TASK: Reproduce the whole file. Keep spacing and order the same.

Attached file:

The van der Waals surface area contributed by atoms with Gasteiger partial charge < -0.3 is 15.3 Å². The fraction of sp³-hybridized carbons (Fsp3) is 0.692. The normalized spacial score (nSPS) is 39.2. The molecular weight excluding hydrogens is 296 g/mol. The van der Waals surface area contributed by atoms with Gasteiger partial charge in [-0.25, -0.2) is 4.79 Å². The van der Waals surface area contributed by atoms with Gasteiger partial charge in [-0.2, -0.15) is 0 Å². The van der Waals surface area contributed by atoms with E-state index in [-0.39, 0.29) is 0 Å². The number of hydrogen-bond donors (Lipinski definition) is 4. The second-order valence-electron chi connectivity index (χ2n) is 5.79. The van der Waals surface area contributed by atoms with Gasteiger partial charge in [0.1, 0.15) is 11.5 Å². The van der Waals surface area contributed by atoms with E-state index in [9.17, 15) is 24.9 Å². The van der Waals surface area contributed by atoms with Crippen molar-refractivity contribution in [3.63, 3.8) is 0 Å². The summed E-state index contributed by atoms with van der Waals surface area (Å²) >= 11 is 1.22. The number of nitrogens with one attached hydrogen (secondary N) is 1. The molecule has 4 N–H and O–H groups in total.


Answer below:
The van der Waals surface area contributed by atoms with Gasteiger partial charge < -0.3 is 15.3 Å². The fraction of sp³-hybridized carbons (Fsp3) is 0.692. The normalized spacial score (nSPS) is 39.2. The molecular weight excluding hydrogens is 296 g/mol. The van der Waals surface area contributed by atoms with Gasteiger partial charge in [-0.25, -0.2) is 4.79 Å². The van der Waals surface area contributed by atoms with Gasteiger partial charge in [-0.2, -0.15) is 0 Å². The van der Waals surface area contributed by atoms with E-state index in [-0.39, 0.29) is 0 Å². The number of hydrogen-bond donors (Lipinski definition) is 4. The second-order valence-electron chi connectivity index (χ2n) is 5.79. The van der Waals surface area contributed by atoms with Gasteiger partial charge in [0.1, 0.15) is 11.5 Å². The van der Waals surface area contributed by atoms with E-state index in [9.17, 15) is 24.9 Å². The van der Waals surface area contributed by atoms with Crippen molar-refractivity contribution in [3.63, 3.8) is 0 Å². The summed E-state index contributed by atoms with van der Waals surface area (Å²) >= 11 is 1.22. The number of nitrogens with one attached hydrogen (secondary N) is 1. The molecule has 4 N–H and O–H groups in total.